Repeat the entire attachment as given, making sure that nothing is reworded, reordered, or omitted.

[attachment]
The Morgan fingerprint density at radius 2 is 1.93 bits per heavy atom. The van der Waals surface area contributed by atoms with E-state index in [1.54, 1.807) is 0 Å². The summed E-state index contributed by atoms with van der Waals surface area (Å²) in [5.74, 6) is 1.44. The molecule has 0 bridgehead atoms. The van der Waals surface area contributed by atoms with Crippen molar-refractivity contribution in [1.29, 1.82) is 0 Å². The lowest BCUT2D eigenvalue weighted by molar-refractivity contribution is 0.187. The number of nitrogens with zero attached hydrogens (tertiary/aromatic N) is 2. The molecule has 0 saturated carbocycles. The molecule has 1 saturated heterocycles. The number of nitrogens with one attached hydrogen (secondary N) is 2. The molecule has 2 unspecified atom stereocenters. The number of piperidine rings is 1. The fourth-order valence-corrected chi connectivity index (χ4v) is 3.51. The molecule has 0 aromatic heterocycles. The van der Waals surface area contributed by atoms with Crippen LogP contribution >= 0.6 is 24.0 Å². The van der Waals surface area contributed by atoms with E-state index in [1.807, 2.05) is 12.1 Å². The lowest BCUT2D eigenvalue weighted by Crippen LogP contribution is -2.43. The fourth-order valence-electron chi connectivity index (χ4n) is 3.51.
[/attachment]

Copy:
The Morgan fingerprint density at radius 2 is 1.93 bits per heavy atom. The van der Waals surface area contributed by atoms with E-state index in [1.54, 1.807) is 0 Å². The summed E-state index contributed by atoms with van der Waals surface area (Å²) in [5.74, 6) is 1.44. The molecule has 0 bridgehead atoms. The van der Waals surface area contributed by atoms with Crippen molar-refractivity contribution in [1.29, 1.82) is 0 Å². The lowest BCUT2D eigenvalue weighted by molar-refractivity contribution is 0.187. The number of nitrogens with zero attached hydrogens (tertiary/aromatic N) is 2. The molecule has 0 saturated carbocycles. The molecule has 1 saturated heterocycles. The number of nitrogens with one attached hydrogen (secondary N) is 2. The molecule has 2 unspecified atom stereocenters. The number of piperidine rings is 1. The fourth-order valence-corrected chi connectivity index (χ4v) is 3.51. The molecule has 0 aromatic heterocycles. The van der Waals surface area contributed by atoms with Crippen LogP contribution >= 0.6 is 24.0 Å². The van der Waals surface area contributed by atoms with E-state index in [1.807, 2.05) is 12.1 Å². The lowest BCUT2D eigenvalue weighted by Crippen LogP contribution is -2.43. The fourth-order valence-electron chi connectivity index (χ4n) is 3.51.